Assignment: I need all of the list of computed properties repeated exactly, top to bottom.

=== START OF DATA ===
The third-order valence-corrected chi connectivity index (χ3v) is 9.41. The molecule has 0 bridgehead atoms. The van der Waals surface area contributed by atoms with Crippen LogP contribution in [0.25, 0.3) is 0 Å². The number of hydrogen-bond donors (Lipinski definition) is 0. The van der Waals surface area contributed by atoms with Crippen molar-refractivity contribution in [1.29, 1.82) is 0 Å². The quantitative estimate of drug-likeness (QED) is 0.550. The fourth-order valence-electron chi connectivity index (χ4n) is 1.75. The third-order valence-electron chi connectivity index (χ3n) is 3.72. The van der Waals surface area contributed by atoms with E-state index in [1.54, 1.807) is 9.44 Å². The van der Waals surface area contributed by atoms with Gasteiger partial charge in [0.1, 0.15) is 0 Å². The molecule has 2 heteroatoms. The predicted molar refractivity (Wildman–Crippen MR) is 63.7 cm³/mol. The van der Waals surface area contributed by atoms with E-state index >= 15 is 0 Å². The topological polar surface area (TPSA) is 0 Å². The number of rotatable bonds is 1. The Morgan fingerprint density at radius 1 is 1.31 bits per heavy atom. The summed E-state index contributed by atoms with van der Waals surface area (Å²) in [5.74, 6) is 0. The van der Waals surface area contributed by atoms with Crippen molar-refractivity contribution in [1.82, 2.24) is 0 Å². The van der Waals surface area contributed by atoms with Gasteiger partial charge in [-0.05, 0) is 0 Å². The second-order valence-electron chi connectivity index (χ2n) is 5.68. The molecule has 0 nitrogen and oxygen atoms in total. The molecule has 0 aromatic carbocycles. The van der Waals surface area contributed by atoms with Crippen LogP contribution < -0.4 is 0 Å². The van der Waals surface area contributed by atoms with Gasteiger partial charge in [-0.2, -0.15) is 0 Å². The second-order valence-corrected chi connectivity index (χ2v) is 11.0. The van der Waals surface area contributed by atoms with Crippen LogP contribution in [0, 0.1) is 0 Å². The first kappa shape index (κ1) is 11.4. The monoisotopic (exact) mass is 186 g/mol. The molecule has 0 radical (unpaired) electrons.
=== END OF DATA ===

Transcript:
The third-order valence-corrected chi connectivity index (χ3v) is 9.41. The molecule has 0 bridgehead atoms. The van der Waals surface area contributed by atoms with Crippen LogP contribution in [0.25, 0.3) is 0 Å². The number of hydrogen-bond donors (Lipinski definition) is 0. The van der Waals surface area contributed by atoms with Crippen molar-refractivity contribution in [1.29, 1.82) is 0 Å². The quantitative estimate of drug-likeness (QED) is 0.550. The fourth-order valence-electron chi connectivity index (χ4n) is 1.75. The third-order valence-electron chi connectivity index (χ3n) is 3.72. The van der Waals surface area contributed by atoms with E-state index in [1.54, 1.807) is 9.44 Å². The van der Waals surface area contributed by atoms with Gasteiger partial charge in [0.1, 0.15) is 0 Å². The molecule has 2 heteroatoms. The predicted molar refractivity (Wildman–Crippen MR) is 63.7 cm³/mol. The van der Waals surface area contributed by atoms with E-state index >= 15 is 0 Å². The topological polar surface area (TPSA) is 0 Å². The number of rotatable bonds is 1. The Morgan fingerprint density at radius 1 is 1.31 bits per heavy atom. The summed E-state index contributed by atoms with van der Waals surface area (Å²) in [5.74, 6) is 0. The van der Waals surface area contributed by atoms with Crippen molar-refractivity contribution in [1.82, 2.24) is 0 Å². The van der Waals surface area contributed by atoms with Gasteiger partial charge in [-0.05, 0) is 0 Å². The second-order valence-electron chi connectivity index (χ2n) is 5.68. The molecule has 0 nitrogen and oxygen atoms in total. The molecule has 0 aromatic carbocycles. The van der Waals surface area contributed by atoms with Crippen LogP contribution < -0.4 is 0 Å². The van der Waals surface area contributed by atoms with Gasteiger partial charge in [-0.2, -0.15) is 0 Å². The second-order valence-corrected chi connectivity index (χ2v) is 11.0. The van der Waals surface area contributed by atoms with Crippen LogP contribution in [0, 0.1) is 0 Å². The first kappa shape index (κ1) is 11.4. The monoisotopic (exact) mass is 186 g/mol. The molecule has 0 radical (unpaired) electrons.